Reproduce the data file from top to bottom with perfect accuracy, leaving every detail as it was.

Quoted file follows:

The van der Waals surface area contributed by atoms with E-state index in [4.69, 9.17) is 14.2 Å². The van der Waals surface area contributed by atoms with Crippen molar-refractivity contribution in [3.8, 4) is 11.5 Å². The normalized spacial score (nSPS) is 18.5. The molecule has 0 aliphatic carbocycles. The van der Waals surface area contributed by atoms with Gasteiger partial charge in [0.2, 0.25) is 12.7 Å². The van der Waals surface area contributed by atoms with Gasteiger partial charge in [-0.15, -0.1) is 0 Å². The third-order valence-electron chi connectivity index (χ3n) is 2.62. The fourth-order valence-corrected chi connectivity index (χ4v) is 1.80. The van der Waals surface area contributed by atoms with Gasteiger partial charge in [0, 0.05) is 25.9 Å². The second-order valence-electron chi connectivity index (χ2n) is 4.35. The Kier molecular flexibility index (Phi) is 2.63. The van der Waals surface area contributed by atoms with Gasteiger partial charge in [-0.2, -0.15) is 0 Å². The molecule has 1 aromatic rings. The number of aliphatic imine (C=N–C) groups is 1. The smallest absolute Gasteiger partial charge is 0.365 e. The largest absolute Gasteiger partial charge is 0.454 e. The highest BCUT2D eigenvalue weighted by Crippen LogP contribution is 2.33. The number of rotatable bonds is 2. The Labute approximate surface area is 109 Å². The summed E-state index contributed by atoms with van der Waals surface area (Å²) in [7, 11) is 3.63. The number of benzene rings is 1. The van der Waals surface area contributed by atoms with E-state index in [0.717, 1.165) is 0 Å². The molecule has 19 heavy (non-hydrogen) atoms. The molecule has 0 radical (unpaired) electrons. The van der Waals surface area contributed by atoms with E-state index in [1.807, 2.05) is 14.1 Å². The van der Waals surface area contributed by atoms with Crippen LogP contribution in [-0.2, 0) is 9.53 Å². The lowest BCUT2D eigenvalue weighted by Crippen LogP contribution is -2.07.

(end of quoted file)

The van der Waals surface area contributed by atoms with E-state index in [4.69, 9.17) is 14.2 Å². The van der Waals surface area contributed by atoms with Crippen molar-refractivity contribution in [3.8, 4) is 11.5 Å². The normalized spacial score (nSPS) is 18.5. The molecule has 0 aliphatic carbocycles. The van der Waals surface area contributed by atoms with Gasteiger partial charge in [0.2, 0.25) is 12.7 Å². The van der Waals surface area contributed by atoms with Gasteiger partial charge in [-0.15, -0.1) is 0 Å². The third-order valence-electron chi connectivity index (χ3n) is 2.62. The fourth-order valence-corrected chi connectivity index (χ4v) is 1.80. The van der Waals surface area contributed by atoms with Gasteiger partial charge in [0, 0.05) is 25.9 Å². The second-order valence-electron chi connectivity index (χ2n) is 4.35. The Kier molecular flexibility index (Phi) is 2.63. The van der Waals surface area contributed by atoms with Gasteiger partial charge in [-0.2, -0.15) is 0 Å². The molecule has 1 aromatic rings. The number of aliphatic imine (C=N–C) groups is 1. The smallest absolute Gasteiger partial charge is 0.365 e. The largest absolute Gasteiger partial charge is 0.454 e. The highest BCUT2D eigenvalue weighted by Crippen LogP contribution is 2.33. The number of rotatable bonds is 2. The Labute approximate surface area is 109 Å². The summed E-state index contributed by atoms with van der Waals surface area (Å²) in [7, 11) is 3.63. The number of benzene rings is 1. The van der Waals surface area contributed by atoms with E-state index in [0.717, 1.165) is 0 Å². The molecule has 19 heavy (non-hydrogen) atoms. The molecule has 0 radical (unpaired) electrons. The van der Waals surface area contributed by atoms with E-state index in [1.807, 2.05) is 14.1 Å². The van der Waals surface area contributed by atoms with Crippen LogP contribution in [-0.2, 0) is 9.53 Å². The lowest BCUT2D eigenvalue weighted by Crippen LogP contribution is -2.07.